Why Do We Call It “Good Friday” When….?
Today is “Good Friday.” To many students whose schools are on holiday and to many workers whose companies close for a long Easter weekend, it’s “good” because they can sleep in, go shopping, take a trip or whatever. But my question today is why Christians call it “good.”
Here’s an irony that causes me some cognitive dissonance whenever I attend a “Good Friday” service (which I usually do): We call it “Good Friday” but worship on it as if something terrible, depressing, sad and awful happened. Our “Good Friday” services tend to be dark, dour, minor key, funereal. At most we celebrate the Sunday coming (Easter)! “It’s Friday but Sunday’s Coming!”
But wait (I ask myself)! Why, then, do we call it “Good Friday?” Why not call it “Bad Friday?”
Whatever the opposite of celebration is, that’s what most “Good Friday” services are.
Okay, I can hear the thought some reading this are thinking: “But Jesus’ crucifixion was a horrible event—from one perspective, anyway. We need to remember his agony, his suffering, the injustice of his execution, his feeling of being abandoned by his Father, etc. All that stuff is bad and sad and not to be celebrated.”
True—“from one perspective.” But at the same time, of course, we believe that the cross event was also a marvelous victory, a triumph, a defeat of sin, death and the powers of evil. So there’s another perspective to recall and emphasize—without the cross no one would be saved!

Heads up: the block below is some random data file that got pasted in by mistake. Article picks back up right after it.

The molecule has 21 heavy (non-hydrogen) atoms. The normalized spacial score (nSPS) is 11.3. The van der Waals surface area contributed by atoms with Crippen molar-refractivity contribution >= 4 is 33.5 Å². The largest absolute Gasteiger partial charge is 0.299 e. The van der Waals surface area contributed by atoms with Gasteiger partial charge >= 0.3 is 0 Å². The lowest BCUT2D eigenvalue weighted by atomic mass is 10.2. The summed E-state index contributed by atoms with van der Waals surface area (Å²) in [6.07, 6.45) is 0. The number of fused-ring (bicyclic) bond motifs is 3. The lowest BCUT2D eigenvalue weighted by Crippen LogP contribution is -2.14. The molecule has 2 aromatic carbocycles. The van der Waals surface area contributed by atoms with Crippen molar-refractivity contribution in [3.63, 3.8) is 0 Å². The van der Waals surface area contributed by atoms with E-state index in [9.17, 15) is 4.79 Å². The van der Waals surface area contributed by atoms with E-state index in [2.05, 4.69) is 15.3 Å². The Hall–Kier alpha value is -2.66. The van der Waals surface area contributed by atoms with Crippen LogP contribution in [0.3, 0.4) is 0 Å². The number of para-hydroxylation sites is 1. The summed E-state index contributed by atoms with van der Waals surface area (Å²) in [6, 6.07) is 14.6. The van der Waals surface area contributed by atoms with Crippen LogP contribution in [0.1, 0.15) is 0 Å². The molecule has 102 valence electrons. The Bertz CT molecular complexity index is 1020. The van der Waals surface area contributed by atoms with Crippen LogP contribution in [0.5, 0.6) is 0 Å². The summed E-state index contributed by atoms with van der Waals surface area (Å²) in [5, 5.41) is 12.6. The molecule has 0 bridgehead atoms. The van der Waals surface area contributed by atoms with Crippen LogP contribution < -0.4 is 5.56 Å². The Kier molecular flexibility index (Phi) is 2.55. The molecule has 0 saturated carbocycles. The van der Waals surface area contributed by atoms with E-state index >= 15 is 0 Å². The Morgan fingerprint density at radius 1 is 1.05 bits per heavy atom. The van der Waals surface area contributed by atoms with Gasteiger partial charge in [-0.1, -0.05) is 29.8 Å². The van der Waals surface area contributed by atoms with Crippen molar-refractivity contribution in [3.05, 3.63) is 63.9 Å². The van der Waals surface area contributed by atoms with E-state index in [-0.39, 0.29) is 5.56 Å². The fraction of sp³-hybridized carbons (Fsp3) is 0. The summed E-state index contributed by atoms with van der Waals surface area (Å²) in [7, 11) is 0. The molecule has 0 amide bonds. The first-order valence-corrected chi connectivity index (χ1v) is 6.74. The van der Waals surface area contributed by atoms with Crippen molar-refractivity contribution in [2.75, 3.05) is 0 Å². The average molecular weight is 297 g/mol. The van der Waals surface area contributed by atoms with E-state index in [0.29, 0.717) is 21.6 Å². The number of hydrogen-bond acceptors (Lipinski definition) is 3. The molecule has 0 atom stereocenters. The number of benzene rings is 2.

Again, I can hear people reading this thinking “What’s your point, Olson?” Here it is…
If not on Good Friday, when do we celebrate the cross? What day do we set aside to rejoice with thankful hearts for the cross like we do the empty tomb on Easter Sunday?
The contrast between how we worship on Good Friday and Easter Sunday is jolting. It implies that the crucifixion was a huge error, only an injustice, undeserved suffering. This is one fault I find in the “church calendar” and how it is traditionally observed. If evangelical churches (of whatever denominations) are going to observe the liturgical calendar, we ought to amend the way it has been observed—at least in this case.
Here is my suggestion: An evangelical “Good Friday” service should begin in minor key, somber, remembering our Savior’s suffering and death from the one perspective mentioned above. It was a horrible event, a grave injustice, an undeserved death at the hands of sinners. The lights should be dim, the cross draped in black, the hymns focused on Jesus’ agony. The Scriptures read should be about all of that. But, halfway through the service, the lights should go up! The Scriptures read should be about the victory of the cross over death and sin and hell and evil powers! The songs should be celebratory and joyful! We should sing “In the Cross of Christ I Glory!” That other perspective should dominate. This event was the turning point of history, the moment of reconciliation, the cause of our eternal hope!
That’s why we call it “Good Friday!” And only if we do that should we call it that.